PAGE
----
Coronavirus Lockdowns Have Obvious Costs and Unseen Costs Too

This article appeared on Washington Examiner on June 4, 2020.
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The coronavirus pandemic has highlighted that it is sometimes appropriate and legitimate for governors or other officials to control a public health emergency by restricting human activity. But government officials are people, and rational people respond to incentives. Incentives are affected by that which is seen and that which is not seen.

Most governors have ordered various forms of lockdowns. The rules and restrictions tend to be one‐​size‐​fits‐​all. Some people criticize these emergency actions as overdone, as well as insensitive to local differences and to changes taking place in real time. Others think they are necessary and wise. The personal and political motives of the governors are understandable. A drop in new COVID-19 cases and fatalities in the wake of lockdown orders increases the likelihood of public approval and reelection. Inaction risks criticism and political punishment. Yet, any action they take requires making trade‐​offs between positive and negative consequences. Many of the negative consequences are not readily obvious. This makes it very difficult to make the correct choice.

What is readily seen is the daily tally of new COVID-19 cases, along with the latest fatalities reported each day in the media. What is not seen are the suffering and other harms to society that would otherwise not have occurred had restrictive policies been lifted sooner. Never seen will be the individuals who won’t have careers or jobs, the  that will never open, and the hard‐​earned life savings that will never materialize due to the destruction that comes from stopping an economy. None of this will show up in any statistics. We will never know the cost.

The unseen includes non‐​economic injuries as well. We will never know how many thousands of people will die from chronic illnesses who would have been healthy had they been able to keep their routine medical appointments, how many advanced cases of cancer occurred due to bans on screening procedures, how many emergencies arose because of moratoria on necessary yet non‐​emergency medical procedures such as organ transplants, or how many additions to the rising suicide rate included those who suffered alone in pain because of closed pain clinics, social distancing, and shelter‐​in‐​place orders. Sadly unknowable is the number of people suffering from depression and other mental health disorders whose conditions became exacerbated due to the mandated isolation. How many old pandemics will make their return because of the thousands of children missing crucial immunizations against even more deadly and contagious pathogens?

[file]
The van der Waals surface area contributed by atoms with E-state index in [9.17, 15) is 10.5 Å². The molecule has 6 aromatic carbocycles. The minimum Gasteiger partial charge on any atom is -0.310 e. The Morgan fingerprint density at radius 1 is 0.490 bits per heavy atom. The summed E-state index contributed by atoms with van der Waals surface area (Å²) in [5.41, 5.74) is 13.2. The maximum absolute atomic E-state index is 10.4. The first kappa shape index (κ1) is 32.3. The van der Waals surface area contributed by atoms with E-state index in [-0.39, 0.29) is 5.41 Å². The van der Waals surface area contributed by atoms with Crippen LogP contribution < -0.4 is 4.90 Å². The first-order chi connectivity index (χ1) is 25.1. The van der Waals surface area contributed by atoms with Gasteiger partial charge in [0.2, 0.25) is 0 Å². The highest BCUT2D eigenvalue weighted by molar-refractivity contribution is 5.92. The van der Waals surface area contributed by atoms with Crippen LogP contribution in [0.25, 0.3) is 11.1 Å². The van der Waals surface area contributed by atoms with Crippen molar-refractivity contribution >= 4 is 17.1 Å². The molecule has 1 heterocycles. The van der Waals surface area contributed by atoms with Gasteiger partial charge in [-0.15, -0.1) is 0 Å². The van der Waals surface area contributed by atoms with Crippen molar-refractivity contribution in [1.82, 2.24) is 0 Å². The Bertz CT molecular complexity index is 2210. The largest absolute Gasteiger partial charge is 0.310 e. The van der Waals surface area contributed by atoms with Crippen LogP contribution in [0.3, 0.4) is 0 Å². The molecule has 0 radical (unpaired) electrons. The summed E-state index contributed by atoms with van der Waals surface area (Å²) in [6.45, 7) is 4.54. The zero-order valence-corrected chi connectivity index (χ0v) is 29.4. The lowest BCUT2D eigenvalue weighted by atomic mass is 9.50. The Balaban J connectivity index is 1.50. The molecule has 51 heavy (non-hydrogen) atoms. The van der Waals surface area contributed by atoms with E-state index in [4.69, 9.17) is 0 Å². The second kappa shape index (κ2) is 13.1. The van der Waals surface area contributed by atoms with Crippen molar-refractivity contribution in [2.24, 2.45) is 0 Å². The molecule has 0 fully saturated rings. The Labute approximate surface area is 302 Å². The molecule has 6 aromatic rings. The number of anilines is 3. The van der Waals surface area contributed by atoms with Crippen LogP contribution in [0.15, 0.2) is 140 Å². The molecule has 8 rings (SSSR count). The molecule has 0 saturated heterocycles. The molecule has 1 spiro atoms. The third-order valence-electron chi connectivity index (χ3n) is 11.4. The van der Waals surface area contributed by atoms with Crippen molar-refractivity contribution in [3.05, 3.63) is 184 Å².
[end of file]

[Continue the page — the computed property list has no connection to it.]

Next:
To be sure, onerous restrictions that lack a plausible rationale, such as bans on drive‐​in church services, have adverse consequences that are readily seen and unpopular. In such cases, the negative feedback is an incentive for officials to lift such restrictions. But far too often, it’s the other way around. The disparity between what is seen and what is not seen means that government officials have incentives to be overly cautious and impose more restrictions for longer lengths of time than what may really be necessary. That’s why it is important to minimize the amount of decision‐​making authority vested in just one person.

An understanding of this dynamic should inform policy regarding public health emergencies going forward. Central governments and public health officials should use a light touch when responding to public health emergencies. On all levels of government, one‐​size‐​fits‐​all measures should be kept to a minimum, and civil society should be informed, guided, and entrusted to work out suitable solutions. Responses should be targeted, nuanced, flexible, and easily adjust to changes on the ground based upon local knowledge. For this to happen, the government should provide people with accurate and up‐​to‐​date information on the nature and status of the public health emergency, along with the necessary information and tools so they can best cope with the emergency.

There is good reason to believe that, given the right information and using persuasion instead of coercion, public health officials are more likely to get cooperation from the public.

In the end, it is the public that must address a public health emergency. Policymakers should offer guidance and help the people to organize. They should understand how incentives affect behavior — and reflect on that which goes unseen.

Jeffrey A. Singer

Jeffrey A. Singer, M.D., practices general surgery in Phoenix and is a senior fellow at the Cato Institute.